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Advice for miking a solo cello in a reverberant room
Old 7th April 2021
  #1
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Mediakobo's Avatar
 
Advice for miking a solo cello in a reverberant room

I’ve been asked to record a solo cello performance, both video and audio, under some challenging circumstances. The room is basically a dome, approximately 13 meters across, without any acoustic treatment other than a thinly carpeted floor. I’ve attended a similar performance in this space before, and I don’t remember it sounding particularly terrible, but the cello player seems concerned about the reverb being overwhelming. She will also sing and play a small nylon string guitar during her performance, as well as speak to the audience. A PA system will not be used.
Adding to the challenge, I only have 1 hour to set up all the equipment including 3 video cameras, so there really isn’t any time to test and finesse the positioning of the mics. Also, as this is a filmed event, I want to avoid as much as possible obstructing the performer with mic stands.

My plan is to use a variety of mics, each recorded to a discrete track on my digital recorder, and try to get an optimal sound by mixing in post. I have DPA 4099’s for the cello and guitar. These will be my safety audio in case the other mics fail at capturing a decent sound from the room. As a backup for her speaking voice, I will probably have the cellist wear a wireless lav, however I can’t imagine this would be suitable to pick up her singing voice.

Other mics I have at my disposal are
2 x C414 XLS
2 x NT5’s (I have omni capsules on order but I doubt they will arrive in time for the event),
TLM67
Sennheiser MK4
I also have a variety of dynamic mikes; SM57, 58 etc.

I’m thinking of using the 414s as a stereo pair in figure of 8, placed in front of the cello. Unfortunately, there isn’t much space between the performer and the audience, so the mics will have to be fairly close. See the attached photos.

For her singing voice, I’m thinking of placing a mic on a boom stand off to her right side, getting as close as possible without blocking her face. Perhaps an NT5, since it’s discrete? I realize something hyper cardioid would probably work better.

I'm mainly a video producer, so most of my audio experience comes from recording dialogue with shotgun and lav mics. I really want to capture the best possible sound of this performance so I’d love to hear your suggestions.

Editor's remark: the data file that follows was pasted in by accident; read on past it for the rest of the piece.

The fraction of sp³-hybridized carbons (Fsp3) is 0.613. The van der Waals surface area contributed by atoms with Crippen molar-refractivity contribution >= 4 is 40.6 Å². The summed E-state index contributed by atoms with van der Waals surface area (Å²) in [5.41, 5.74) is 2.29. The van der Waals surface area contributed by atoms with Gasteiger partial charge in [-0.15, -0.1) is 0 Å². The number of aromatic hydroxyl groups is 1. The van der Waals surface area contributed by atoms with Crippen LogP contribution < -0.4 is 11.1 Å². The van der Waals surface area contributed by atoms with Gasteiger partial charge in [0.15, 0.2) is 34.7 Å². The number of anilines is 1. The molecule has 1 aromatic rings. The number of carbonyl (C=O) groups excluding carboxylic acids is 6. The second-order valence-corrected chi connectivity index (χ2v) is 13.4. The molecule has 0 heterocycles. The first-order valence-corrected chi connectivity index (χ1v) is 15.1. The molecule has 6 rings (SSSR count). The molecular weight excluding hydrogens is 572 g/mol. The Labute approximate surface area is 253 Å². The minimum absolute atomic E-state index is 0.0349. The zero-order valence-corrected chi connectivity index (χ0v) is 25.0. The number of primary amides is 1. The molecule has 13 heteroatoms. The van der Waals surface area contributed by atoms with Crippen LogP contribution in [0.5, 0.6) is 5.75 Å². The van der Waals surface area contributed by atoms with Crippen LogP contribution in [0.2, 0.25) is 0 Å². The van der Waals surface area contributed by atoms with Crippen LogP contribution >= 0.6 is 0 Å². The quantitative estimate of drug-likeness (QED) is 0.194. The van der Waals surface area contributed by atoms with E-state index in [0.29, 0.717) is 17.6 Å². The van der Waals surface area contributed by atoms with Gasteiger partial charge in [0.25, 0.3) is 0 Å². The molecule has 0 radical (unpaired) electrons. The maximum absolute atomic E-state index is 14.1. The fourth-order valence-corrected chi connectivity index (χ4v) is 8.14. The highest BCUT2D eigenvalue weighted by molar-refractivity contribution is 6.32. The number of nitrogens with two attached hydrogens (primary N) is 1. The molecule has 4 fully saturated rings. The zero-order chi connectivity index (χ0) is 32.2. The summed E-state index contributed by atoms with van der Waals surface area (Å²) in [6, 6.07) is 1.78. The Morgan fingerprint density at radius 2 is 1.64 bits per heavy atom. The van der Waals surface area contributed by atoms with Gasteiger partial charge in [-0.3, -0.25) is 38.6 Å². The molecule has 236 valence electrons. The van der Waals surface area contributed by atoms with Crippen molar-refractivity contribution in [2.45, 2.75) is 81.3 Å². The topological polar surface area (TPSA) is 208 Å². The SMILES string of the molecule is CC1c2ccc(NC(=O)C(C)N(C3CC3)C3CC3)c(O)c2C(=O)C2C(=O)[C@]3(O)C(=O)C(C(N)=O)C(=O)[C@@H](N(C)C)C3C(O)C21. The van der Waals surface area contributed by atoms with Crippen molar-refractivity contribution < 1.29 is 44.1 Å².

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Advice for miking a solo cello in a reverberant room-omigakudo-zumen.jpg   Advice for miking a solo cello in a reverberant room-62541025_10218715451493337_7938593872324591616_o.jpg  
Old 7th April 2021
  #2
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jnorman's Avatar
 
3 Reviews written
🎧 15 years
I would probably use the rodes as a NOS pair maybe 5-6’ out, not very high (4-5’ to minimize visual intrusion on the video), use one of the 414s to spot the cello/guitar, and use a lav to capture her voice.
Old 7th April 2021 | Show parent
  #3
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1 Review written
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single tlm67 in cardioid at relatively short distance, whatever pair (also in cardioid) as spaced ambis, clip mics as safety.
Old 8th April 2021
  #4
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🎧 10 years
Wow, that's like playing in the focal point of a parabolic reflector ! I bet there's no problems of hearing oneself...nor needing monitor speakers or a PA system in a place like that...everything projects, like a sound bowl.

Those reflections probably get too intense for the player....and more importantly they're going to be less randomised and time-displaced like you'd get in a more conventional rectangular room....yer archetypical European concert shoebox.

One way to avoid the 'focal point parabolic buildup' could be to deliberately play off centre in the space (closer to one wall).....but that might not jive with the (an)aesthetic sensibilities of the stage manager....and ruin the Feng Shui of the room

Funny how people making those sorts of decisions on a visual basis alone are never those who have to live with the sonic consequences of actually making the music themselves

Invite the players to experiment with stage placement ...if they dare (and are permitted to do so) !
The floor plan makes it look less like a dome and more a 4 leaf clover ?

Put your mics wherever the unique characteristics of the space best support a good balance...that might involve moving towards or away from those focal points, created by the curved surfaces
Old 8th April 2021
  #5
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Sharp11's Avatar
 
🎧 15 years
I’d put up a good shotgun mic as a safety, then I’d look for hyper cardioid and/or figure 8 (because the front and back polar width is narrower in fig 8). There’s going to be plenty of verb available, so the trick is narrowing the focus.
Old 8th April 2021
  #6
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David Rick's Avatar
 
🎧 15 years
Before placing mics, have the cellist move upstage and downstage until she's comfortable with what she hears. The 414's are without a doubt your best available choice for cello. I like the sound best when switched to hypercardioid, but in this case I would deploy them as a M/S pair, (hyper/fig-8) for quick control of the direct/reverb ratio. Aim at the bow contact point from 4-8 feet out, with the height chosen so that your mic is looking perpendicular to the face of the instrument. Choose the distance so that it sounds slightly dry with just the center mic and be certain that the mics are not at a parabolic focal point. Then bring up the side mic to taste. Be prepared to fade it down a bit when she is singing. A lavalier mic or a NT5 on a boom may be useful as a spot for her voice. If you use a lav, be careful about how you route its cable: A female cellist may lean into the instrument in a way you don't expect.